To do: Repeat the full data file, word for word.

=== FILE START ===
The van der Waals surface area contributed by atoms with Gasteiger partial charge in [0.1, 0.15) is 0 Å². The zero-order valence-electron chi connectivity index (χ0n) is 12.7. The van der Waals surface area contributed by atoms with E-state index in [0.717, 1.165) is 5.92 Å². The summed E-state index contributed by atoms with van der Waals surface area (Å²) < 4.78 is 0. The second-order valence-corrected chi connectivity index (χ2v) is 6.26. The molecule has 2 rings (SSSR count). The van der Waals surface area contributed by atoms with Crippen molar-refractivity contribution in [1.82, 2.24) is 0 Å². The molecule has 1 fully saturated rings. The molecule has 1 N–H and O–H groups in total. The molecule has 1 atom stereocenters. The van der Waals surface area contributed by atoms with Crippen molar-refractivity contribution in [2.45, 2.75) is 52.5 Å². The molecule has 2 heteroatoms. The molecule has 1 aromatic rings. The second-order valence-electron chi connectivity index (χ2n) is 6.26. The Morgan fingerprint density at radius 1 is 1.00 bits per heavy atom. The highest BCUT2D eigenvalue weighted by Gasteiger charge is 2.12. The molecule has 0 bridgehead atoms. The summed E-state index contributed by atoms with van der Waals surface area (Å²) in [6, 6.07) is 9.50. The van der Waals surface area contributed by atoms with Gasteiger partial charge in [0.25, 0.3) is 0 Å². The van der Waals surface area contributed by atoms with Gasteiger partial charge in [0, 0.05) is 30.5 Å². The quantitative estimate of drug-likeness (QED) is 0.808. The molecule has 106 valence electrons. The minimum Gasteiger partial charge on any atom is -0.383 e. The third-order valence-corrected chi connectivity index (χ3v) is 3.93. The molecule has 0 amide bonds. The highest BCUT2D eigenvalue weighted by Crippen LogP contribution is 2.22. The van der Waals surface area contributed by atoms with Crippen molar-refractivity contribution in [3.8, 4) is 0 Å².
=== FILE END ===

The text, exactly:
The van der Waals surface area contributed by atoms with Gasteiger partial charge in [0.1, 0.15) is 0 Å². The zero-order valence-electron chi connectivity index (χ0n) is 12.7. The van der Waals surface area contributed by atoms with E-state index in [0.717, 1.165) is 5.92 Å². The summed E-state index contributed by atoms with van der Waals surface area (Å²) < 4.78 is 0. The second-order valence-corrected chi connectivity index (χ2v) is 6.26. The molecule has 2 rings (SSSR count). The van der Waals surface area contributed by atoms with Crippen molar-refractivity contribution in [1.82, 2.24) is 0 Å². The molecule has 1 fully saturated rings. The molecule has 1 N–H and O–H groups in total. The molecule has 1 atom stereocenters. The van der Waals surface area contributed by atoms with Crippen molar-refractivity contribution in [2.45, 2.75) is 52.5 Å². The molecule has 2 heteroatoms. The molecule has 1 aromatic rings. The second-order valence-electron chi connectivity index (χ2n) is 6.26. The Morgan fingerprint density at radius 1 is 1.00 bits per heavy atom. The highest BCUT2D eigenvalue weighted by Gasteiger charge is 2.12. The molecule has 0 bridgehead atoms. The summed E-state index contributed by atoms with van der Waals surface area (Å²) in [6, 6.07) is 9.50. The van der Waals surface area contributed by atoms with Gasteiger partial charge in [0.25, 0.3) is 0 Å². The van der Waals surface area contributed by atoms with Gasteiger partial charge in [0, 0.05) is 30.5 Å². The quantitative estimate of drug-likeness (QED) is 0.808. The molecule has 106 valence electrons. The minimum Gasteiger partial charge on any atom is -0.383 e. The third-order valence-corrected chi connectivity index (χ3v) is 3.93. The molecule has 0 amide bonds. The highest BCUT2D eigenvalue weighted by Crippen LogP contribution is 2.22. The van der Waals surface area contributed by atoms with Crippen molar-refractivity contribution in [3.8, 4) is 0 Å².